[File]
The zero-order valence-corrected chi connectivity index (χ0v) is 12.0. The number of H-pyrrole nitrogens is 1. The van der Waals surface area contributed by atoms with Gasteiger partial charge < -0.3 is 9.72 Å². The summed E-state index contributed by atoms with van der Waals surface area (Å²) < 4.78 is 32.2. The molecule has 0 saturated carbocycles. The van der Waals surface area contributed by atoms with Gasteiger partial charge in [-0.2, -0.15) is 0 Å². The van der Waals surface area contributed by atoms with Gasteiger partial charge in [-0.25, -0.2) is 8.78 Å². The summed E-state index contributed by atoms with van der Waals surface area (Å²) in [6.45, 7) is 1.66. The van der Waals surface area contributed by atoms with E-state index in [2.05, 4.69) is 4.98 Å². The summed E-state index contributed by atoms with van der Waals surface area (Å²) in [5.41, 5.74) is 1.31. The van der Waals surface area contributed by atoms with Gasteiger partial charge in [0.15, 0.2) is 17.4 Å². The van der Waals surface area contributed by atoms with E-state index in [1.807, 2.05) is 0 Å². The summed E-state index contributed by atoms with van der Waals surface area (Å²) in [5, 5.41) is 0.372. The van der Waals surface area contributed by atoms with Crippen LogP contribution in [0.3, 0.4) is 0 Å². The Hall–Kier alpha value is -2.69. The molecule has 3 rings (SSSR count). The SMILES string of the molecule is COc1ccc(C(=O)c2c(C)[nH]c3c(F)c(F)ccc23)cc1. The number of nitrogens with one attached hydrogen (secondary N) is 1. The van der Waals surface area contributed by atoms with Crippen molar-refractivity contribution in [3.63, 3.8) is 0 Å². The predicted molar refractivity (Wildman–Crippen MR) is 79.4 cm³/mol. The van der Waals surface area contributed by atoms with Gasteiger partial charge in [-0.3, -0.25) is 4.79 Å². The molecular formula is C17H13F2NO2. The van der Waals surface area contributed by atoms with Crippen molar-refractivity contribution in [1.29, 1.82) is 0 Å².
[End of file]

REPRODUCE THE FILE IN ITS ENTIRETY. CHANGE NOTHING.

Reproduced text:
The zero-order valence-corrected chi connectivity index (χ0v) is 12.0. The number of H-pyrrole nitrogens is 1. The van der Waals surface area contributed by atoms with Gasteiger partial charge < -0.3 is 9.72 Å². The summed E-state index contributed by atoms with van der Waals surface area (Å²) < 4.78 is 32.2. The molecule has 0 saturated carbocycles. The van der Waals surface area contributed by atoms with Gasteiger partial charge in [-0.2, -0.15) is 0 Å². The van der Waals surface area contributed by atoms with Gasteiger partial charge in [-0.25, -0.2) is 8.78 Å². The summed E-state index contributed by atoms with van der Waals surface area (Å²) in [6.45, 7) is 1.66. The van der Waals surface area contributed by atoms with E-state index in [2.05, 4.69) is 4.98 Å². The summed E-state index contributed by atoms with van der Waals surface area (Å²) in [5.41, 5.74) is 1.31. The van der Waals surface area contributed by atoms with Gasteiger partial charge in [0.15, 0.2) is 17.4 Å². The van der Waals surface area contributed by atoms with E-state index in [1.807, 2.05) is 0 Å². The summed E-state index contributed by atoms with van der Waals surface area (Å²) in [5, 5.41) is 0.372. The van der Waals surface area contributed by atoms with Crippen LogP contribution in [0.3, 0.4) is 0 Å². The Hall–Kier alpha value is -2.69. The molecule has 3 rings (SSSR count). The SMILES string of the molecule is COc1ccc(C(=O)c2c(C)[nH]c3c(F)c(F)ccc23)cc1. The number of nitrogens with one attached hydrogen (secondary N) is 1. The van der Waals surface area contributed by atoms with Crippen molar-refractivity contribution in [3.63, 3.8) is 0 Å². The predicted molar refractivity (Wildman–Crippen MR) is 79.4 cm³/mol. The van der Waals surface area contributed by atoms with Gasteiger partial charge in [-0.3, -0.25) is 4.79 Å². The molecular formula is C17H13F2NO2. The van der Waals surface area contributed by atoms with Crippen molar-refractivity contribution in [1.29, 1.82) is 0 Å².